Tag: Steffi Graf

Serena Williams Triumphs over Sister Venus to Win Record 23rd Major Title at Australian Open

ct-serena-williams-venus-venus-williams-austra-003
Serena Williams lifts her trophy after defeating her sister Venus Williams in their women’s singles final match at the Australian Open in Melbourne on Jan. 28, 2017. (Mark R. Cristino / EPA)

article via chicagotribune.com

Serena Williams held up a Grand Slam winner’s trophy for the 23rd time, celebrating her unrivalled place in history, and received a congratulatory letter and a pair of custom-made shoes from Michael Jordan, the name most synonymous with No. 23.

Venus Williams got to watch from close range again, and shed tears more of joy than regret after being beaten in a major final for the seventh time by her record-breaking younger sister.

Serena won the all-Williams final, the ninth in Grand Slam history and the second in Australia, 6-4, 6-4 on Saturday.  With her record seventh Australian Open title, Serena moved ahead of Steffi Graf for the most major titles in the Open era.

When Serena sat on the court, holding both arms up to celebrate on Saturday, Venus walked over to her sister’s side of the net for a hug.  “This was a tough one,” Serena said. “I really would like to take this moment to congratulate Venus, she’s an amazing person — she’s my inspiration.  There’s no way I would be at 23 without her — there’s no way I would be at one without her. Thank you Venus for inspiring me to be the best player I can be and inspiring me to work hard.”

Asked if it felt awkward to be on the receiving end of so many losses to her sister, the 36-year-old Venus didn’t flinch.  “No, because I guess I’ve been here before,” she said. “I really enjoy seeing the name Williams on the trophy. This is a beautiful thing.”

Venus won the last of her seven majors in 2008 at Wimbledon. She didn’t make the second week of a major for a few years as she came to terms with an energy-sapping illness after being diagnosed with Sjogren’s syndrome in 2011. And she only made it back to the semifinals last year at Wimbledon.

Continue reading “Serena Williams Triumphs over Sister Venus to Win Record 23rd Major Title at Australian Open”

Serena Williams Advances to French Open Final, has Shot at Tying Major Record

Serena Williams (USA) reacts after defeating Kiki Bertens (NED) to advance to the 2016 French Open Final. (Photo: Susan Mullane, USA TODAY Sports)
Serena Williams (USA) reacts after defeating Kiki Bertens (NED) to advance to the 2016 French Open Final. (Photo: Susan Mullane, USA TODAY Sports)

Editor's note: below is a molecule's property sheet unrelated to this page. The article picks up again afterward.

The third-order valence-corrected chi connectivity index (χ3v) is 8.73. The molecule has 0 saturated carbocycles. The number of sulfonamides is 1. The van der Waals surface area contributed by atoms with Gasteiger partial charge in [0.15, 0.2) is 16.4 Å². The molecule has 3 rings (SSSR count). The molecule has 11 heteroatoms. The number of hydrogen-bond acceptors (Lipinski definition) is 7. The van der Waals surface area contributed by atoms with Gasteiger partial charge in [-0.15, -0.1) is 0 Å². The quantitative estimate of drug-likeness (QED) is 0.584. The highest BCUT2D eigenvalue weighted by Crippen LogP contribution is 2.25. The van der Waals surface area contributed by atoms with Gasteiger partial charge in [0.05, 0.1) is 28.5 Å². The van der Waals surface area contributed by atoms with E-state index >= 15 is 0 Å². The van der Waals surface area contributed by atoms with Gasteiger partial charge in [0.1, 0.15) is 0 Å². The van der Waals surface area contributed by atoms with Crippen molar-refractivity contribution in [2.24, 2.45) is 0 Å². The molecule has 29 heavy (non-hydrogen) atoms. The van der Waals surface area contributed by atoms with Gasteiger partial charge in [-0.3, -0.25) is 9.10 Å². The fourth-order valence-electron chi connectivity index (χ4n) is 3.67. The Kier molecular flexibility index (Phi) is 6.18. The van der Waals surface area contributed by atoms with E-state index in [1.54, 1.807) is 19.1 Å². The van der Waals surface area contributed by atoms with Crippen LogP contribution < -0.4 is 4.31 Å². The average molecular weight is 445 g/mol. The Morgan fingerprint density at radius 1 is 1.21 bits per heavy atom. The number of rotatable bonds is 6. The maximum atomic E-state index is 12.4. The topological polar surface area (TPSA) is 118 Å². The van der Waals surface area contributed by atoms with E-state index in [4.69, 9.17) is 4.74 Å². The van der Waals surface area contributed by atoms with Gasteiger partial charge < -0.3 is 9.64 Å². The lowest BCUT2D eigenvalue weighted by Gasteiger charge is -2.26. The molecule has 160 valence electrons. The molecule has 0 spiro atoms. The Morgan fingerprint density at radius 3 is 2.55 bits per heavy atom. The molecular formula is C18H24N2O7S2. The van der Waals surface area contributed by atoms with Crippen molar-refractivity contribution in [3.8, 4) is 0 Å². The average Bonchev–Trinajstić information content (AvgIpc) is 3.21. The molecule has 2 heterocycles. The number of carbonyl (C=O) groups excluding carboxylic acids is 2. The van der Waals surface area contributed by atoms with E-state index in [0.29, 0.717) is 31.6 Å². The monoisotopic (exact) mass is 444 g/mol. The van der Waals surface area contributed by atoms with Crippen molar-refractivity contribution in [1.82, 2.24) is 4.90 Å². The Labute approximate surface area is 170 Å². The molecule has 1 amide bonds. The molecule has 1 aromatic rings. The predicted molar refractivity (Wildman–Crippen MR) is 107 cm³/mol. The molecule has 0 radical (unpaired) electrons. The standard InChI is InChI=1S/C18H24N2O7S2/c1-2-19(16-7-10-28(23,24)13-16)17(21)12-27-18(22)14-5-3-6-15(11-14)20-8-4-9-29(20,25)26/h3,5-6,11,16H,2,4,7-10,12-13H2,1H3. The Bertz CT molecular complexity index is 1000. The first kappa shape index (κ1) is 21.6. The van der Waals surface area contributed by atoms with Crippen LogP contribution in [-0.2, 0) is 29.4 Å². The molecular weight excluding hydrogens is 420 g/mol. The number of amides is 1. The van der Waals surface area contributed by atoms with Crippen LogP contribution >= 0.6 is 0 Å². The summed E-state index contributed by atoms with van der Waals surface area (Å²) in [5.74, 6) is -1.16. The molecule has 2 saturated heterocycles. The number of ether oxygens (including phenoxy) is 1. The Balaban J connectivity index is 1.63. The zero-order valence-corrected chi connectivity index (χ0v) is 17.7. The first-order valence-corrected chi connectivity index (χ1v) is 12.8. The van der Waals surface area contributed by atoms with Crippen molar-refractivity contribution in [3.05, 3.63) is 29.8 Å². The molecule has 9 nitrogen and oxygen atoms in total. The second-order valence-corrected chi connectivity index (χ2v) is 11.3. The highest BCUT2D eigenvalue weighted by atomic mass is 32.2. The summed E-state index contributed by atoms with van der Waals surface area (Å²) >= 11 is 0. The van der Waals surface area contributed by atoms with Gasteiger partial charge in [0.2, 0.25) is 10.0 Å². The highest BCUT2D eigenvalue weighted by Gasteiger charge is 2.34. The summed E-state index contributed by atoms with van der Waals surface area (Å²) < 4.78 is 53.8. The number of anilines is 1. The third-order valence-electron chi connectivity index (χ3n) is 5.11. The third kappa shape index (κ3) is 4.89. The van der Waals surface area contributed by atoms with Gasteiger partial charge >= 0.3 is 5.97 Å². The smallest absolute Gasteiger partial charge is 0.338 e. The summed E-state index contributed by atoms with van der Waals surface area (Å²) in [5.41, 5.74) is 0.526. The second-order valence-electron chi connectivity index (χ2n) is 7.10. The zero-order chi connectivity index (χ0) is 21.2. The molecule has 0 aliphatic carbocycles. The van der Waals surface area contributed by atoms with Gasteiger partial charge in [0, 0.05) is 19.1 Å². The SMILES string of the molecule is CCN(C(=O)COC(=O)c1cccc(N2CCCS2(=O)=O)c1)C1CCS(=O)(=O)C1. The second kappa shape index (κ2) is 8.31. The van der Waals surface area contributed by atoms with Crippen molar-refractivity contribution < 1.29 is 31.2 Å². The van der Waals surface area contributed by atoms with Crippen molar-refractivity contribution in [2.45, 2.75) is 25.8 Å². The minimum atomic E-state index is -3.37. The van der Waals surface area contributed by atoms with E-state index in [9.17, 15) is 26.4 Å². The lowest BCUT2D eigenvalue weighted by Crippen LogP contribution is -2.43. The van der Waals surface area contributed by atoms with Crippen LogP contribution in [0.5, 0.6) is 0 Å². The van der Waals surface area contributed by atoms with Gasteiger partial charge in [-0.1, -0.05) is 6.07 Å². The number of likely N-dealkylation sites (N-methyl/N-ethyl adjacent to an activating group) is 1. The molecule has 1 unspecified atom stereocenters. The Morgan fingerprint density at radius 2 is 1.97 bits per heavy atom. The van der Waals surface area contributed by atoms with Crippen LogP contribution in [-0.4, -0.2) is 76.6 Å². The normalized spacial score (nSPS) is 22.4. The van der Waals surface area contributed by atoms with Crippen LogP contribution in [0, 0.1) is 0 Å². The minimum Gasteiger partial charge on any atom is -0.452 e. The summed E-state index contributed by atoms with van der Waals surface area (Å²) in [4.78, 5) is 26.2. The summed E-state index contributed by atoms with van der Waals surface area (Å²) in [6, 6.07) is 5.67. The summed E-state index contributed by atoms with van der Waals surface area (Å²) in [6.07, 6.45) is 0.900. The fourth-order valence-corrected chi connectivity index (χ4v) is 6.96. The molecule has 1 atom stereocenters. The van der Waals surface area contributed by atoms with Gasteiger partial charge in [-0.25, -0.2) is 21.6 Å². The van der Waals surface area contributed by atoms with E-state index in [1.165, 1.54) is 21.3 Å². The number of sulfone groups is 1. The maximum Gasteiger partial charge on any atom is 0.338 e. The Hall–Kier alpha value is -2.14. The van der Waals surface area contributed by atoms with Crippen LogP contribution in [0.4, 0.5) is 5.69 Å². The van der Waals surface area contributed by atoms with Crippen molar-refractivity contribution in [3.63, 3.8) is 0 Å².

article by Nick McCarvel via usatoday.com

PARIS – Is the world No. 1 – winner of 21 Grand Slam singles title and arguably the best women’s tennis player to ever play the game – the underdog in the French Open final?

In a way, yes.

Serena Williams has dug, scraped and fought her way back into the championship match here on Saturday – far from her best – and is set to take on No. 4 seed Garbiñe Muguruza, a big-hitting Spaniard who has picked up steam this fortnight in her quest for a maiden major trophy.

When the two clash on Court Philippe Chatrier Saturday for the Roland Garros title, it’s the 34-year-old Williams who will have to play catch up.

“If she plays like this, she’s not going to win,” Serena’s coach, Patrick Mouratoglou said Friday after another shaky Williams win. “But I don’t expect her to play that level tomorrow. The mental approach has to change. She has to show it.”

That’s the book on Williams: She rises to the occasion, time after time. She did it last year, winning five three-set matches en route to the French Open crown while suffering from the flu. She has done it this week, triumphing in three sets over Yulia Putintseva on Thursday in the quarterfinals and saving a pair of set points against Kiki Bertens on Friday. She’s a convincing 21-5 in major finals in her career.

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Serena Williams is Sports Illustrated’s 2015 Sportsperson of the Year

Serena William Sports Illustrated Cover

Real life? For Serena Williams, that’s the easy part now. That’s how it works when you zoom—beyond tennis, beyond $74 million in prize money, beyond one of the greatest late-career runs in sports history—into celebrity hyperspace. That’s how it is when each “Come on!” is taken as a war cry by everyone from “Lean in” women to age-defying codgers to body-shamed kids to #BlackLivesMatter protesters to, yes, the voices of racial conciliation. The outside world accommodates. Real life does you favors.

Indeed, in 2015 Williams hit this rare sweet spot, a pinch-me patch where the exotic became the norm. She danced with Donald Trump on New Year’s Eve. She spent a night telling bedtime stories to the children of Facebook COO Sheryl Sandberg. Growing up, Williams had devoured every Harry Potter book, marveled at the business empires of Oprah Winfrey and Martha Stewart. Now J.K. Rowling was tweeting against a critic of Williams’s body, now Oprah was hustling to watch her at the U.S. Open, now Stewart was calling Williams “the most powerful woman I know.” President Barack Obama, the most scrutinized man alive, told her how great it was to watch her.